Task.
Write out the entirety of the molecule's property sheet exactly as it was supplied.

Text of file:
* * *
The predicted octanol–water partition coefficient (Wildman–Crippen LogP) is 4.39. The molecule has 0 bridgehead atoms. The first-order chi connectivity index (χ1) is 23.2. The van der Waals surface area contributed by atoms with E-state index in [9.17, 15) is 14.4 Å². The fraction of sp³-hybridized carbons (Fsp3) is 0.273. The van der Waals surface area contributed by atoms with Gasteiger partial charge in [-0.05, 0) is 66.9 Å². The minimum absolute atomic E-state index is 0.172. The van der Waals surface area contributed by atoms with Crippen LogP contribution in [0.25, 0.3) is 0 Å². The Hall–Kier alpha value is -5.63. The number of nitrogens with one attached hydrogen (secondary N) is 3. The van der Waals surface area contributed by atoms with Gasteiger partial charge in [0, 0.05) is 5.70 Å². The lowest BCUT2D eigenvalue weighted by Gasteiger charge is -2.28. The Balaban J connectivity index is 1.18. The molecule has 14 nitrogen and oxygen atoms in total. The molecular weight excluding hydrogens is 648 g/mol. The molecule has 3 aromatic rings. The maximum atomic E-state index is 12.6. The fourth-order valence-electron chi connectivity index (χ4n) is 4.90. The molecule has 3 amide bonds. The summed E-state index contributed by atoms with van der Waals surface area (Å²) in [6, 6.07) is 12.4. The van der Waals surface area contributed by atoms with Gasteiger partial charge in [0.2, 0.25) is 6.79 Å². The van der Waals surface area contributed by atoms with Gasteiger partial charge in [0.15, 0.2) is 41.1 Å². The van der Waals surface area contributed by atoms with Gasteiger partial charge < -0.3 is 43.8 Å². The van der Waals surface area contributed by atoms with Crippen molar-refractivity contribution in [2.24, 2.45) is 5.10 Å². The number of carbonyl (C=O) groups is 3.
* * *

The predicted octanol–water partition coefficient (Wildman–Crippen LogP) is 4.39. The molecule has 0 bridgehead atoms. The first-order chi connectivity index (χ1) is 23.2. The van der Waals surface area contributed by atoms with E-state index in [9.17, 15) is 14.4 Å². The fraction of sp³-hybridized carbons (Fsp3) is 0.273. The van der Waals surface area contributed by atoms with Gasteiger partial charge in [-0.05, 0) is 66.9 Å². The minimum absolute atomic E-state index is 0.172. The van der Waals surface area contributed by atoms with Crippen LogP contribution in [0.25, 0.3) is 0 Å². The Hall–Kier alpha value is -5.63. The number of nitrogens with one attached hydrogen (secondary N) is 3. The van der Waals surface area contributed by atoms with Gasteiger partial charge in [0, 0.05) is 5.70 Å². The lowest BCUT2D eigenvalue weighted by Gasteiger charge is -2.28. The Balaban J connectivity index is 1.18. The molecule has 14 nitrogen and oxygen atoms in total. The molecular weight excluding hydrogens is 648 g/mol. The molecule has 3 aromatic rings. The maximum atomic E-state index is 12.6. The fourth-order valence-electron chi connectivity index (χ4n) is 4.90. The molecule has 3 amide bonds. The summed E-state index contributed by atoms with van der Waals surface area (Å²) in [6, 6.07) is 12.4. The van der Waals surface area contributed by atoms with Gasteiger partial charge in [0.2, 0.25) is 6.79 Å². The van der Waals surface area contributed by atoms with Gasteiger partial charge in [0.15, 0.2) is 41.1 Å². The van der Waals surface area contributed by atoms with Gasteiger partial charge < -0.3 is 43.8 Å². The van der Waals surface area contributed by atoms with Crippen molar-refractivity contribution in [2.24, 2.45) is 5.10 Å². The number of carbonyl (C=O) groups is 3.